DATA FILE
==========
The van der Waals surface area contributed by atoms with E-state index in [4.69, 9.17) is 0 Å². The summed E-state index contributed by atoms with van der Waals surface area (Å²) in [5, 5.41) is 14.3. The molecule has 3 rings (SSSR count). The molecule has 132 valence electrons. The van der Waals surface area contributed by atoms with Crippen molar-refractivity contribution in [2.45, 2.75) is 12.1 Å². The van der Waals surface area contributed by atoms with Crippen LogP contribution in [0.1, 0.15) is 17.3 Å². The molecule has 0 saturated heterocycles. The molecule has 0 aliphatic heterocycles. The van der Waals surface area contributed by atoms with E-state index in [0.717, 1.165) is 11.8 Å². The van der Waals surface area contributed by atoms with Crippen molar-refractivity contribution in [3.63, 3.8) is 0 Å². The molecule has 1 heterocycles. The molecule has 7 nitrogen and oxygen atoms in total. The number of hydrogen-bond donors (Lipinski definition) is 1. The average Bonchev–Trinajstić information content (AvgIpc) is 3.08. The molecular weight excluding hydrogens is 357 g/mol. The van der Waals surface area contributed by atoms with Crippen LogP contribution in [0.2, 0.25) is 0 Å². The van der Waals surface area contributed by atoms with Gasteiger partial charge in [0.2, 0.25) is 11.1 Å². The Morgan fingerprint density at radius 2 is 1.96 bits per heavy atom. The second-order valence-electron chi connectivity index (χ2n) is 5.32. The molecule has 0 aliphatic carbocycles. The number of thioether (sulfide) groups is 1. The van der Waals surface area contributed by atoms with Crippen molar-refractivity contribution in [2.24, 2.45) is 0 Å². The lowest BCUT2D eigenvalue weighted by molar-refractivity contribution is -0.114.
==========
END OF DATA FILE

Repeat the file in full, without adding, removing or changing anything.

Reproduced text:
The van der Waals surface area contributed by atoms with E-state index in [4.69, 9.17) is 0 Å². The summed E-state index contributed by atoms with van der Waals surface area (Å²) in [5, 5.41) is 14.3. The molecule has 3 rings (SSSR count). The molecule has 132 valence electrons. The van der Waals surface area contributed by atoms with Crippen molar-refractivity contribution in [2.45, 2.75) is 12.1 Å². The van der Waals surface area contributed by atoms with Crippen LogP contribution in [0.1, 0.15) is 17.3 Å². The molecule has 0 saturated heterocycles. The molecule has 0 aliphatic heterocycles. The van der Waals surface area contributed by atoms with E-state index in [0.717, 1.165) is 11.8 Å². The van der Waals surface area contributed by atoms with Crippen molar-refractivity contribution in [3.63, 3.8) is 0 Å². The molecule has 1 heterocycles. The molecule has 7 nitrogen and oxygen atoms in total. The number of hydrogen-bond donors (Lipinski definition) is 1. The average Bonchev–Trinajstić information content (AvgIpc) is 3.08. The molecular weight excluding hydrogens is 357 g/mol. The van der Waals surface area contributed by atoms with Crippen LogP contribution in [0.2, 0.25) is 0 Å². The van der Waals surface area contributed by atoms with Gasteiger partial charge in [0.2, 0.25) is 11.1 Å². The Morgan fingerprint density at radius 2 is 1.96 bits per heavy atom. The second-order valence-electron chi connectivity index (χ2n) is 5.32. The molecule has 0 aliphatic carbocycles. The number of thioether (sulfide) groups is 1. The van der Waals surface area contributed by atoms with Crippen molar-refractivity contribution in [2.24, 2.45) is 0 Å². The lowest BCUT2D eigenvalue weighted by molar-refractivity contribution is -0.114.